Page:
East Africa is rising and becoming more intra-dependent. Opportunities to advance sustainable economic growth and human development are increasing. At the same time, challenges that are inherently regional have become more constraining and have increased the region’s vulnerability to negative shocks. Mitigating these threats and achieving timely and durable progress across the region will require investment in the future of East Africa based on a strategy that emphasizes greater integration, collaboration and cooperation among East African institutions and their partners.
With a few exceptions, East Africa’s economies are among the fastest-growing in the world, with technological change sweeping across the region and offering tremendous opportunities in banking, medicine and business. Labor and capital are moving faster and more easily across borders. East African businesses are better able to access regional and global markets. Opportunities abound. In the future, the stability and prosperity of the region will depend on continued regional integration led by regional institutions, both as a tool for sustainable economic growth and to promote resilience. Through integration and with the support of partners, including the U.S. Government (USG), East Africa can become the world’s next major economic success story.
The decades-long movement within East Africa to integrate individual economies and address challenges through coordinated action is rooted in goals of using market scale, competition and collaboration to drive development. USAID has supported regional integration in East Africa since the 1990s. In the intervening years, East Africa has become more interconnected with the global economy, the international community and the United States in particular. Intra-regional trade within the Common Market for Eastern and Southern Africa (COMESA), for instance, has grown from $15 billion in 2009 to $21 billion in 2014. Since 2008, exports from the East African Community (EAC) to the U.S. have grown by 29 percent. Nevertheless, East African integration still has a long way to go. Intra-regional trade is only 13 percent, compared to trading blocs in Europe (60 percent) and Asia (40 percent).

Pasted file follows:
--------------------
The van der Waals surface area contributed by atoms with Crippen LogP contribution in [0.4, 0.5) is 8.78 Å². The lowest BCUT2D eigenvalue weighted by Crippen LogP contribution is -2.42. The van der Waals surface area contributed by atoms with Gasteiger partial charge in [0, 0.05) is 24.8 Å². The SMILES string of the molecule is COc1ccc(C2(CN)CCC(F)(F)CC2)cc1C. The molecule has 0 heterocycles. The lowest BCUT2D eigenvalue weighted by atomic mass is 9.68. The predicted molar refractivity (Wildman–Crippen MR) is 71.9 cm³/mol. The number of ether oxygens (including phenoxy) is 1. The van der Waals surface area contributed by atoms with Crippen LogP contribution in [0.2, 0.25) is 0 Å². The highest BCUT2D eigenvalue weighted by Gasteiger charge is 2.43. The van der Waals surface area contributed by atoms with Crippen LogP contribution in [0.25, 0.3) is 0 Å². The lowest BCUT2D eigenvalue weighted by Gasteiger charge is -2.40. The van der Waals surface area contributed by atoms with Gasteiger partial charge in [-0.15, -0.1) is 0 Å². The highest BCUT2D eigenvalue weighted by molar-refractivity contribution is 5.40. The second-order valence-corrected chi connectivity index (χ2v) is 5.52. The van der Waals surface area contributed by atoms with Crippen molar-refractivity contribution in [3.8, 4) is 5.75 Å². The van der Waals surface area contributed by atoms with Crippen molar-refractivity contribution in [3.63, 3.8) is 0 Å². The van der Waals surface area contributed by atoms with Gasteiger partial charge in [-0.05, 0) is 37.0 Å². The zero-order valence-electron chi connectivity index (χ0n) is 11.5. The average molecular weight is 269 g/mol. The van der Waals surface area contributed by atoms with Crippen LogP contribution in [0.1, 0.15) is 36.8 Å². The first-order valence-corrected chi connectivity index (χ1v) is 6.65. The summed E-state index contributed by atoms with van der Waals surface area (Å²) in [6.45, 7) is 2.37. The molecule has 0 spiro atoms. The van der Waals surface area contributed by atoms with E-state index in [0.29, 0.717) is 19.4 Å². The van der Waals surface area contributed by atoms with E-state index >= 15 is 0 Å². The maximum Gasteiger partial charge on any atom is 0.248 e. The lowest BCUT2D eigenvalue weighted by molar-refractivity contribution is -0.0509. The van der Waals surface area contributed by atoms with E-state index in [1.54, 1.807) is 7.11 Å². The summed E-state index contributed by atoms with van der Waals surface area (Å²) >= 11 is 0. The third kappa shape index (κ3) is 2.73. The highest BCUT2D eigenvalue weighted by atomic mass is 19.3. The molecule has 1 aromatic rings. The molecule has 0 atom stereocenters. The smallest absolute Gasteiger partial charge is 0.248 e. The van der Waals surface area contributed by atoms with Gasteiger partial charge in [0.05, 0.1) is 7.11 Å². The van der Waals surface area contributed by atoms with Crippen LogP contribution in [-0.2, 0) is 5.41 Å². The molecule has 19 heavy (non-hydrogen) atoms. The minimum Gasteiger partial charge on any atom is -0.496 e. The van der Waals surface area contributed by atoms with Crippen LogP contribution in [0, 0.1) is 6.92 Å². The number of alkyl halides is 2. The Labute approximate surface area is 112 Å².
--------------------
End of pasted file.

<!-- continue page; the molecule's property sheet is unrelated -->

In this Regional Development and Cooperation Strategy (RDCS), USAID/Kenya and East Africa (USAID/KEA) employs lessons from the past while setting a new standard of cooperation. It supports African leadership and aspirations by aligning with key African and global development agendas such as: (1) the African Union’s Agenda 2063, (2) the global “Agenda 2030” (outlining the Sustainable Development Goals) and (3) the strategies of each of the partner regional institutions. Similarly, the RDCS is consistent with U.S. global and regional foreign policy priorities as conveyed in President Barack Obama’s U.S. Strategy Toward Sub-Saharan Africa.
This five-year RDCS is grounded by a long-term vision of an integrated, prosperous and resilient East Africa. It proposes to work directly with and through regional partner institutions to achieve three development objectives that reinforce each other toward achieving the overall goal of enhancing East African-led sustainable economic growth and resilience. In keeping with aid effectiveness principles and the USAID Forward initiative, the vision and goal align with the aspirations of East Africans and their institutions, as set out in their mandates and strategic plans.
Through strengthened partnerships with regional institutions, the private sector, and civil society organizations, USAID/KEA’s strategy will deepen integration, improve cross-border risk management and strengthen regional institutions’ leadership and learning. To accomplish this, the strategy will support East African leaders as they harmonize policies and standards and scale up technologies and best practices in trade, investment, agriculture, energy transmission, environmental and natural resource management, climate change and countering violent extremism (CVE), as well as manage critical health threats. In addition, this strategy will seek to strengthen East African institutions’ leadership of the development agenda by enhancing their systems and structures, technical capacity and use of evidence in policymaking, and reaffirm their commitments to inclusive development principles.
By focusing on regional partner institutions, this RDCS is different from past USAID regional strategies that are geographically defined by their support to specific bilateral USAID missions or by country coverage. In terms of scope, USAID/KEA traditionally defines East Africa to include the 15 easterly countries in the continent, as shown in the map on page 1. The scope of this strategy, however, is set by regional East African partner institutions — specifically the three key regional intergovernmental organizations (RIGOs), as these organizations are to this strategy what a country government would be to a bilateral strategy.
Last updated: March 02, 2017